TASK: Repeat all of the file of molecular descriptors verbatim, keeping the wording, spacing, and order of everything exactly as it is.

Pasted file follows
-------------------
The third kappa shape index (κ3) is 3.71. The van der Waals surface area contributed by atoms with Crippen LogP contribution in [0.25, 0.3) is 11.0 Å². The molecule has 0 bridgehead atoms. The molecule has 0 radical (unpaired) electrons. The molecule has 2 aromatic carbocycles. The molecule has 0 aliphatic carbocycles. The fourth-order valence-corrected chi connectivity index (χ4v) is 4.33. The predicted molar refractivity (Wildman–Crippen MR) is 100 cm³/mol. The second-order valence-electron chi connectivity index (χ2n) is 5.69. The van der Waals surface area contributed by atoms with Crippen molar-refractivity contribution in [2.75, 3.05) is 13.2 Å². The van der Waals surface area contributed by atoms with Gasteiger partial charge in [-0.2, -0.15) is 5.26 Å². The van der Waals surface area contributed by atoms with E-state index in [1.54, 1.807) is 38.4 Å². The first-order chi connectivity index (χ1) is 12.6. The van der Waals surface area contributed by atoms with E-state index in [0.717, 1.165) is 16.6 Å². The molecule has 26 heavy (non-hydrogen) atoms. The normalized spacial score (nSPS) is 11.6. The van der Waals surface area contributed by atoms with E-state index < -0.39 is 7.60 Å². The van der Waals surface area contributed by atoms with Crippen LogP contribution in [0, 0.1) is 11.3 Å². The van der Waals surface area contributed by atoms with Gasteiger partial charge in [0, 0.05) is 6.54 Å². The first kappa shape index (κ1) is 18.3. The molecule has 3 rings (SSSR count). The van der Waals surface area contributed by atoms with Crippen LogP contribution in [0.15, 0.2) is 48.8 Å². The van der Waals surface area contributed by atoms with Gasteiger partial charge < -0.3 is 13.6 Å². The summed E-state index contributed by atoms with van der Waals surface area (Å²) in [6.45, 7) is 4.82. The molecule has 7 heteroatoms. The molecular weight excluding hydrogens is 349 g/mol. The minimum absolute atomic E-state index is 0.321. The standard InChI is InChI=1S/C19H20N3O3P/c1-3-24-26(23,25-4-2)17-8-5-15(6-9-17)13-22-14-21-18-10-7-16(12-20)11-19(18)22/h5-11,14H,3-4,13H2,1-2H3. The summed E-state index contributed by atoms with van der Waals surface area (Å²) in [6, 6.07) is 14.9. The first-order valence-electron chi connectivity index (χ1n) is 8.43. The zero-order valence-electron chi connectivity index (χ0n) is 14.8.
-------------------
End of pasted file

The third kappa shape index (κ3) is 3.71. The van der Waals surface area contributed by atoms with Crippen LogP contribution in [0.25, 0.3) is 11.0 Å². The molecule has 0 bridgehead atoms. The molecule has 0 radical (unpaired) electrons. The molecule has 2 aromatic carbocycles. The molecule has 0 aliphatic carbocycles. The fourth-order valence-corrected chi connectivity index (χ4v) is 4.33. The predicted molar refractivity (Wildman–Crippen MR) is 100 cm³/mol. The second-order valence-electron chi connectivity index (χ2n) is 5.69. The van der Waals surface area contributed by atoms with Crippen molar-refractivity contribution in [2.75, 3.05) is 13.2 Å². The van der Waals surface area contributed by atoms with Gasteiger partial charge in [-0.2, -0.15) is 5.26 Å². The van der Waals surface area contributed by atoms with E-state index in [1.54, 1.807) is 38.4 Å². The first-order chi connectivity index (χ1) is 12.6. The van der Waals surface area contributed by atoms with E-state index in [0.717, 1.165) is 16.6 Å². The molecule has 26 heavy (non-hydrogen) atoms. The normalized spacial score (nSPS) is 11.6. The van der Waals surface area contributed by atoms with E-state index < -0.39 is 7.60 Å². The van der Waals surface area contributed by atoms with Crippen LogP contribution in [0, 0.1) is 11.3 Å². The van der Waals surface area contributed by atoms with Gasteiger partial charge in [0, 0.05) is 6.54 Å². The first kappa shape index (κ1) is 18.3. The molecule has 3 rings (SSSR count). The van der Waals surface area contributed by atoms with Crippen LogP contribution in [0.15, 0.2) is 48.8 Å². The van der Waals surface area contributed by atoms with Gasteiger partial charge < -0.3 is 13.6 Å². The summed E-state index contributed by atoms with van der Waals surface area (Å²) in [6.45, 7) is 4.82. The molecule has 7 heteroatoms. The molecular weight excluding hydrogens is 349 g/mol. The minimum absolute atomic E-state index is 0.321. The standard InChI is InChI=1S/C19H20N3O3P/c1-3-24-26(23,25-4-2)17-8-5-15(6-9-17)13-22-14-21-18-10-7-16(12-20)11-19(18)22/h5-11,14H,3-4,13H2,1-2H3. The summed E-state index contributed by atoms with van der Waals surface area (Å²) in [6, 6.07) is 14.9. The first-order valence-electron chi connectivity index (χ1n) is 8.43. The zero-order valence-electron chi connectivity index (χ0n) is 14.8.